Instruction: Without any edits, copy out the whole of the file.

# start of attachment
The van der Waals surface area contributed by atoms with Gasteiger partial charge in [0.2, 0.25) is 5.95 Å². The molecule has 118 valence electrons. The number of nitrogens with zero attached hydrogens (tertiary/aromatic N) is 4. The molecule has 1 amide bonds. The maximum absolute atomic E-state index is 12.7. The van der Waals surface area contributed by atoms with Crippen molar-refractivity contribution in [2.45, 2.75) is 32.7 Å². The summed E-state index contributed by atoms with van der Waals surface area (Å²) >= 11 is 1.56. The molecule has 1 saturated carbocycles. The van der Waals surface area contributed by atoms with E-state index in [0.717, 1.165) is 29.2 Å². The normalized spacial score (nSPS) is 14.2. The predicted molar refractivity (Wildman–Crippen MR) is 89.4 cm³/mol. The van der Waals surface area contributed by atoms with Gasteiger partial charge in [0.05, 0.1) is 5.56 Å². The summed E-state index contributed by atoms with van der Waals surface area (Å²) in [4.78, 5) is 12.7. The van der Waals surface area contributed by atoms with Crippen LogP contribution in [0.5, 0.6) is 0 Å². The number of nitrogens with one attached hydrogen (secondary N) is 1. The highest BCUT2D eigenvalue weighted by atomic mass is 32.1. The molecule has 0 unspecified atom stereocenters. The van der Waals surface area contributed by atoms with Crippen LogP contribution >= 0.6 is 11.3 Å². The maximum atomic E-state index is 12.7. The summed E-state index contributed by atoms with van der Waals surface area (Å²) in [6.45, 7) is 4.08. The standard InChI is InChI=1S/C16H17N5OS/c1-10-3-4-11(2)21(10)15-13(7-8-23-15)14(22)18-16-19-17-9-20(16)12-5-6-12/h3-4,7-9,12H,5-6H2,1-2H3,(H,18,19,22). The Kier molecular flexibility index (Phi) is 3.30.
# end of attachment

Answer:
The van der Waals surface area contributed by atoms with Gasteiger partial charge in [0.2, 0.25) is 5.95 Å². The molecule has 118 valence electrons. The number of nitrogens with zero attached hydrogens (tertiary/aromatic N) is 4. The molecule has 1 amide bonds. The maximum absolute atomic E-state index is 12.7. The van der Waals surface area contributed by atoms with Crippen molar-refractivity contribution in [2.45, 2.75) is 32.7 Å². The summed E-state index contributed by atoms with van der Waals surface area (Å²) >= 11 is 1.56. The molecule has 1 saturated carbocycles. The van der Waals surface area contributed by atoms with E-state index in [0.717, 1.165) is 29.2 Å². The normalized spacial score (nSPS) is 14.2. The predicted molar refractivity (Wildman–Crippen MR) is 89.4 cm³/mol. The van der Waals surface area contributed by atoms with Gasteiger partial charge in [0.05, 0.1) is 5.56 Å². The summed E-state index contributed by atoms with van der Waals surface area (Å²) in [4.78, 5) is 12.7. The van der Waals surface area contributed by atoms with Crippen LogP contribution in [0.5, 0.6) is 0 Å². The number of nitrogens with one attached hydrogen (secondary N) is 1. The highest BCUT2D eigenvalue weighted by atomic mass is 32.1. The molecule has 0 unspecified atom stereocenters. The van der Waals surface area contributed by atoms with Crippen LogP contribution >= 0.6 is 11.3 Å². The maximum atomic E-state index is 12.7. The summed E-state index contributed by atoms with van der Waals surface area (Å²) in [6.45, 7) is 4.08. The standard InChI is InChI=1S/C16H17N5OS/c1-10-3-4-11(2)21(10)15-13(7-8-23-15)14(22)18-16-19-17-9-20(16)12-5-6-12/h3-4,7-9,12H,5-6H2,1-2H3,(H,18,19,22). The Kier molecular flexibility index (Phi) is 3.30.